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Philosophische Zeitschrift der Kant-Gesellschaft

Ed. by Baum, Manfred / Dörflinger, Bernd / Klemme, Heiner F.

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Critique and the Mind: Towards a Defense of Kant's Transcendental Method

Avery Goldman1


Citation Information: Kant Studien. Volume 98, Issue 4, Pages 403–417, ISSN (Online) 1613-1134, ISSN (Print) 0022-8877, DOI: 10.1515/KANT.2007.025, December 2007

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In Hegel's Faith and Knowledge (Glauben und Wissen) he argues that Kant's critical system is unable to defend the assumptions that underlie its analysis of our cognitive faculties; Kant has begun his investigations by presupposing the distinction between our finite faculties, those “in which possibility and actuality are distinguished” (“in welcher Möglichkeit und Wirklichkeit unterschieden werden”), and those of a being possessing an “intuitive understanding” (“intuitiven Verstand”), for whom cognition is not limited to the sensibly given. In so defining our cognitive faculties as finite Kant is able to distinguish our dependence not merely on the understanding as the locus of concepts, but so too on sensibility as the source of intuition. Cognition is thus limited to those thoughts that offer beyond their conceptual consistency the possibility of empirical givenness, and so define their actuality in terms of sensibility. And yet, it would seem, as Hegel argues, that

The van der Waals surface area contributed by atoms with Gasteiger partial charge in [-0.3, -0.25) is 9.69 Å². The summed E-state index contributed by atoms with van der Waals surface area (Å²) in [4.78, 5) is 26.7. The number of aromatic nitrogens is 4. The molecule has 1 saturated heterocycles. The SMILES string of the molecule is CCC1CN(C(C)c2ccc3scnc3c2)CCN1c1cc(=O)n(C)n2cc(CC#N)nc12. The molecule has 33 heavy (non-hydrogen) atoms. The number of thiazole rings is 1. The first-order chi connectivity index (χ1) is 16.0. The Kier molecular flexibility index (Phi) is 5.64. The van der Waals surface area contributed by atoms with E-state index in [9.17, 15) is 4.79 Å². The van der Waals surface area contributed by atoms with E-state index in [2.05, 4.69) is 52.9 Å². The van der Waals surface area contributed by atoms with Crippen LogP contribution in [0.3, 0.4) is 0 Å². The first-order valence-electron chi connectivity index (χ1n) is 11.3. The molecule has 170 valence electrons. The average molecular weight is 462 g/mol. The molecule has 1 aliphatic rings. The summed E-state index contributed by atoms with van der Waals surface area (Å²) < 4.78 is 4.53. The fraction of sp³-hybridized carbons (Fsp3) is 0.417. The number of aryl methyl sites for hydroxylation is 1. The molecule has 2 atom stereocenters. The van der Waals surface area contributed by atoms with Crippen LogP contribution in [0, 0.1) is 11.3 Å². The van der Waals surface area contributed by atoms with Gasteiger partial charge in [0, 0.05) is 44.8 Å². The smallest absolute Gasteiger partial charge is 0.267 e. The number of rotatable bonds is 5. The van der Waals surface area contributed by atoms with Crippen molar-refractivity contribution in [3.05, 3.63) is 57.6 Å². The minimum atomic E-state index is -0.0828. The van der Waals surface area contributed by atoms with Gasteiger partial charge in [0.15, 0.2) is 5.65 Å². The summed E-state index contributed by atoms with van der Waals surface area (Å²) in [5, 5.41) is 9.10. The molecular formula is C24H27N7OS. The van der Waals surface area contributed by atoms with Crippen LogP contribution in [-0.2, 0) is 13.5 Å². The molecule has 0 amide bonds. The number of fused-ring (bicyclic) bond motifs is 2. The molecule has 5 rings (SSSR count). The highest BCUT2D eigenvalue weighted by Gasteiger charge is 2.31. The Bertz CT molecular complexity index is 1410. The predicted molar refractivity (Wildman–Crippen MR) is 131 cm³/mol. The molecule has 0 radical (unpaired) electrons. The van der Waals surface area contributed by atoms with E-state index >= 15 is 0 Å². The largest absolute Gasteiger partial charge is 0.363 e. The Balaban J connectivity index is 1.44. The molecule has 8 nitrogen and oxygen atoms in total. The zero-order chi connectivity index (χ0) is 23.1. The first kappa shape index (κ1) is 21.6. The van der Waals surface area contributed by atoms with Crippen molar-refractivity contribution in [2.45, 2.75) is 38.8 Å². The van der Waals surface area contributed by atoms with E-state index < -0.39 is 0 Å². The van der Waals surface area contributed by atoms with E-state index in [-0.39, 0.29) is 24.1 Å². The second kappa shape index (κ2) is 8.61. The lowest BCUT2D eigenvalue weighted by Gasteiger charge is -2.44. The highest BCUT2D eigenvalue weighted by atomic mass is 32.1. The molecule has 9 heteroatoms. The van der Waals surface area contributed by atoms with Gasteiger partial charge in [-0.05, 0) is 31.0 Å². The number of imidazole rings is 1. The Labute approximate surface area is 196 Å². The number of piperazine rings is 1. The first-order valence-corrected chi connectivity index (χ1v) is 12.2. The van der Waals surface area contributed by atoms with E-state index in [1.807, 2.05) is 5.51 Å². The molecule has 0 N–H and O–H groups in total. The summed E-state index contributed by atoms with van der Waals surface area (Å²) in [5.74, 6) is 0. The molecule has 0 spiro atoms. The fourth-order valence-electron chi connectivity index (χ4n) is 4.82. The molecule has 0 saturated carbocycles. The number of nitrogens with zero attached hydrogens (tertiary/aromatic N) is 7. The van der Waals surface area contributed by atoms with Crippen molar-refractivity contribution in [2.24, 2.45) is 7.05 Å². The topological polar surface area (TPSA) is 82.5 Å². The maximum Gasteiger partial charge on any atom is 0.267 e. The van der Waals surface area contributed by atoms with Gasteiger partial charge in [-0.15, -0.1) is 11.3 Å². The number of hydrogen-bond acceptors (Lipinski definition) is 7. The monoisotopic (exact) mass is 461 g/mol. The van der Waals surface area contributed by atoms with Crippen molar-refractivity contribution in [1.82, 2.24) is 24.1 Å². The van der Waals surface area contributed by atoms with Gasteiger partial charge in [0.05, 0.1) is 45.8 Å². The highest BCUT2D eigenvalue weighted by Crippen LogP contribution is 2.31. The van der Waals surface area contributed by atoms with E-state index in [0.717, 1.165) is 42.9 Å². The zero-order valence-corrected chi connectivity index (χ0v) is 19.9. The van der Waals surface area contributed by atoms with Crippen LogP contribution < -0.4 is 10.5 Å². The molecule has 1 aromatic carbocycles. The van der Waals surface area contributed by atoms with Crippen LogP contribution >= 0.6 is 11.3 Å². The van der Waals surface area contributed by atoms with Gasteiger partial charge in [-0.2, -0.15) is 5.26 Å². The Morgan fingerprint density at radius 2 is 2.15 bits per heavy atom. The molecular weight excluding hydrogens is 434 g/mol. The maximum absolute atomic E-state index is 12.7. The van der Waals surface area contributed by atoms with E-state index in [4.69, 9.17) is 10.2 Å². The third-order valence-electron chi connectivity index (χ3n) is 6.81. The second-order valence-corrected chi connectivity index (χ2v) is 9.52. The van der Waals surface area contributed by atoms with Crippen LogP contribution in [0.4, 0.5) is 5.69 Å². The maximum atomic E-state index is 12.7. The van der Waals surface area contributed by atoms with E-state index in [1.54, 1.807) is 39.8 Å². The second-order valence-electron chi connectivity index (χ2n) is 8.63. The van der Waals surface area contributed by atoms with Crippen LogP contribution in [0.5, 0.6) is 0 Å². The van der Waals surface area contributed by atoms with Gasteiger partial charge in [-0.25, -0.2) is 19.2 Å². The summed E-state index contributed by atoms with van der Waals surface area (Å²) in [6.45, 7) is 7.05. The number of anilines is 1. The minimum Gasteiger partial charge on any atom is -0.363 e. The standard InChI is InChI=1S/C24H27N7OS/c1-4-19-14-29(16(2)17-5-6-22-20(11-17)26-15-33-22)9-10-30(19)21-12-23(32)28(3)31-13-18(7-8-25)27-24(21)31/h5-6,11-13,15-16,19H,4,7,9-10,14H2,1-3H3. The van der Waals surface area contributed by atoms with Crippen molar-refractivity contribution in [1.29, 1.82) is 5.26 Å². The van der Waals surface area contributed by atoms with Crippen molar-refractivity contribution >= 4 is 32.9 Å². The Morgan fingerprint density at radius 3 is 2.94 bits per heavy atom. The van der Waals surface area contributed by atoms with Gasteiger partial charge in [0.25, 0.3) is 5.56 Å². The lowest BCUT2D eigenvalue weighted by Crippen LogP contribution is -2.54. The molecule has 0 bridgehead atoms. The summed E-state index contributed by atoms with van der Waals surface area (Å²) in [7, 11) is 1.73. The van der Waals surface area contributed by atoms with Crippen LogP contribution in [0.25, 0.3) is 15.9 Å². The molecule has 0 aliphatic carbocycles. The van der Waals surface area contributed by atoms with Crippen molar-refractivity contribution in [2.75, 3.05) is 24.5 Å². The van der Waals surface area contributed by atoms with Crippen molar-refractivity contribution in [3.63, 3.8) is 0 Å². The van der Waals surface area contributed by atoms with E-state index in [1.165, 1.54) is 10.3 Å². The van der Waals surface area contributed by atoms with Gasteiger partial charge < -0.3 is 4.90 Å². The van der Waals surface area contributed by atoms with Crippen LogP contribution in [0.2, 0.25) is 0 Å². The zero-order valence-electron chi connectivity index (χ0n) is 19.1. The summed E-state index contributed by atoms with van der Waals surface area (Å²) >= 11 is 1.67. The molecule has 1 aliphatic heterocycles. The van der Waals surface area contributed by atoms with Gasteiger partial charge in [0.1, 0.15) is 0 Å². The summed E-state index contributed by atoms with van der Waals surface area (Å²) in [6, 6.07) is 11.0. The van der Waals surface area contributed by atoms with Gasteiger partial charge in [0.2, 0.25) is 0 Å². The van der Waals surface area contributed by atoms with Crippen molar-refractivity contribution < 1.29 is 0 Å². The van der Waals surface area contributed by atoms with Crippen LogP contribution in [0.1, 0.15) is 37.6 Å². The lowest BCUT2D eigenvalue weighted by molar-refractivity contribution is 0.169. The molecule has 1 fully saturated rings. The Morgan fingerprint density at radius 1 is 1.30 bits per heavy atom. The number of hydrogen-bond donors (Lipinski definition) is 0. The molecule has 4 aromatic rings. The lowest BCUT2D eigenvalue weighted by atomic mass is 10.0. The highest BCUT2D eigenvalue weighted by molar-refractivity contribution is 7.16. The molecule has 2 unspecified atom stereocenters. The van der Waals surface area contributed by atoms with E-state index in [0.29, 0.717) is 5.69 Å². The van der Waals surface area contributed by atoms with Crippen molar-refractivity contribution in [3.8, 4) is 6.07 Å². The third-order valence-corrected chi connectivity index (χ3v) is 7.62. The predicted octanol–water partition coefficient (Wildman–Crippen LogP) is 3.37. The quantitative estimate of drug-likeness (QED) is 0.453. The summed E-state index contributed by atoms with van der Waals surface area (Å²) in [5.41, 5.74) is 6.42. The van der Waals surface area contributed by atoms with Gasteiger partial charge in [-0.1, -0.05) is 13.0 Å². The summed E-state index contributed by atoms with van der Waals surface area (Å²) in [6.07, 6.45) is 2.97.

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Avery Goldman
Continental Philosophy Review, 2010, Volume 43, Number 3, Page 331

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